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Cimarron (1960)
Music by Franz Waxman
Cimarron Cimarron
Click to enlarge images.
Price: $19.95
Limited #: 3000
View CD Page at SAE Store
Line: Golden Age
CD Release: August 2004
Catalog #: Vol. 7, No. 11
# of Discs: 1

Released by Special Arrangement with Turner Classic Movies Music

M-G-M's Cimarron (1960)—the second screen adaptation of Edna Ferber's novel of the same name—was an epic western telling the history of Oklahoma settlers through the lives of newspaper publisher Yancey "Cimarron" Cravat (Glenn Ford) and his wife, Sabra (Maria Schell). While the film is known for its massive depiction of the Oklahoma Land Rush, one element stands above all others: Franz Waxman's classic music.

By the time he scored Cimarron in 1960, Waxman was nearing the conclusion of a brilliant career as one of the undisputedly great composers of Hollywood's Golden Age. After stints under contract to Universal and Warner Bros., and a period as highly respected freelancer, Waxman was able to pick and choose his projects. Cimarron provided an opportunity to work once again with director Anthony Mann, with whom he had collaborated on The Furies (1950).

Franz Waxman's stirring title song for Cimarron, which figures prominently through the course of his score, features lyrics by Paul Francis Webster and is sung by the Roger Wagner Chorale. Waxman also employs a European folk song (which Sabra sings to Yancey early in the film) as a love theme for the two principals, and supplies colorful themes for various supporting characters. The film's great set-piece, the Land Rush sequence, benefits from one of Waxman's most exciting action cues, rivaling his own "Ride to Dubno" from Taras Bulba. Another highlight is Waxman's moving setting of the spiritual "O Redeemed," a cue omitted from the film entirely.

This CD features Franz Waxman's complete underscore to Cimarron, remixed from the original 35mm three-track stereo masters. In addition to a suite comprising alternate versions of three cues, many tracks include music that was either mixed at a very low level or severely truncated in the finished film. Christopher Husted's liner notes reveal details of the film's production and Waxman's involvement in the project. After a four-decade wait, one of Waxman's greatest scores is finally available in definitive form.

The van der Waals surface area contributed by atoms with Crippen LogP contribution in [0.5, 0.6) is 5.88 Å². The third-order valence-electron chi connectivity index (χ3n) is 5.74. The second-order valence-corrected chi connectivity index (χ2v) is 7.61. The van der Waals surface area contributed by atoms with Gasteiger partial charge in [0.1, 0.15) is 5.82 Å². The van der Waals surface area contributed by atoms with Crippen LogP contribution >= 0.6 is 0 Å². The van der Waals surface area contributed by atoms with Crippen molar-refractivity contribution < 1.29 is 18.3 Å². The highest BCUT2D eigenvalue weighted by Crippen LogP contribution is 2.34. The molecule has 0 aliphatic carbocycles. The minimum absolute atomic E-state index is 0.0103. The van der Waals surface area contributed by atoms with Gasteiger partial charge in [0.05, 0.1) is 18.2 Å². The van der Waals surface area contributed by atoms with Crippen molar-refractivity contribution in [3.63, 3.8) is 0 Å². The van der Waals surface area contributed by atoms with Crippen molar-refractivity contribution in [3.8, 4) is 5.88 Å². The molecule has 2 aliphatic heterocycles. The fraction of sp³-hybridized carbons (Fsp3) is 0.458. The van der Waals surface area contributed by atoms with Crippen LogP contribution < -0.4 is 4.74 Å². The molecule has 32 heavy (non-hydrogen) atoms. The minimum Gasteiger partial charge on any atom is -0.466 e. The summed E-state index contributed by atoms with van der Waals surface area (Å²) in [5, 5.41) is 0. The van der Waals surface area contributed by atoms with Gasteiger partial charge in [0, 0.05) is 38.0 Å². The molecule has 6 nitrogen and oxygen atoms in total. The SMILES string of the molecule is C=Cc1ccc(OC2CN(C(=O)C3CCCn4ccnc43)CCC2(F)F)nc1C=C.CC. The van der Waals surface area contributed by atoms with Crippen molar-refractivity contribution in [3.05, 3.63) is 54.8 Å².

Franz Waxman Scores on FSM
About the Composer

Franz Waxman (1906-1967) was one of the greatest composers of Hollywood's Golden Age, having fled his native Germany to escape the Nazis. Jerry Goldsmith—no slouch himself—admired Waxman for the great versatility of his accomplishments; for example, Waxman created lasting efforts for horror (The Bride of Frankenstein), biblical epics (Demetrius and the Gladiators), Americana (Peyton Place), biopics (The Nun's Story) and westerns (Cimarron)—to say nothing of his back-to-back Oscar wins for Sunset Boulevard and A Place in the Sun. He was a master dramatist and a distinguished, modern composer who pushed the envelope of the symphonic score. IMDB

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Track List
Instruments/Musicians
Click on each musician name for more credits

Leader (Conductor):
Franz Waxman

Violin:
Israel Baker, Joachim Chassman, Sam Fiedler, Werner L. Gebauer, James Getzoff, Mort Herbert, Arnold T. Jurasky, Anatol Kaminsky, Bernard Kundell, Alfred Lustgarten, Joy Lyle (Sharp), Thomas C. Mancini, Lisa Minghetti, Irving Prager, Lou Raderman, Sally Raderman (aka Sarah Kreindler), Albert Saparoff, Herman Seidel, Gerald Vinci, Dorothy M. Wade (Sushel), Heimann Weinstine, Byron Williams

Viola:
Cecil Figelski, Allan Harshman, Virginia Majewski, Reuben Marcus, Sanford Schonbach, Milton Thomas

Cello:
Alexander Borisoff, Ossip Giskin, Julian Kahn, Raphael "Ray" Kramer, Michel Penha, Kurt Reher

Bass:
George F. Boujie, Richard D. Kelley, Richard F. Kelley, Sr., Arthur Shapiro, Ray Siegel

Flute:
Arthur Gleghorn, Luella Howard

Oboe:
Bert Gassman, Arnold Koblentz

Clarinet:
Gus Bivona, Alex Gershunoff, Don Lodice (Logiudice), Hugo Raimondi

Bassoon:
Charles A. Gould, Ray Nowlin

French Horn:
John W. "Jack" Cave, Herman Lebow, Sinclair Lott, Arthur Maebe, Jr.

Trumpet:
Robert Divall, Joe Triscari, James C. Zito

Trombone:
Robert Marsteller, Richard Noel, Herb Taylor

Piano:
Milton Raskin

Harp:
Catherine Gotthoffer (Johnk)

Harmonica:
George Fields

Drums:
Frank L. Carlson, Mel Pedesky, D. V. Seber

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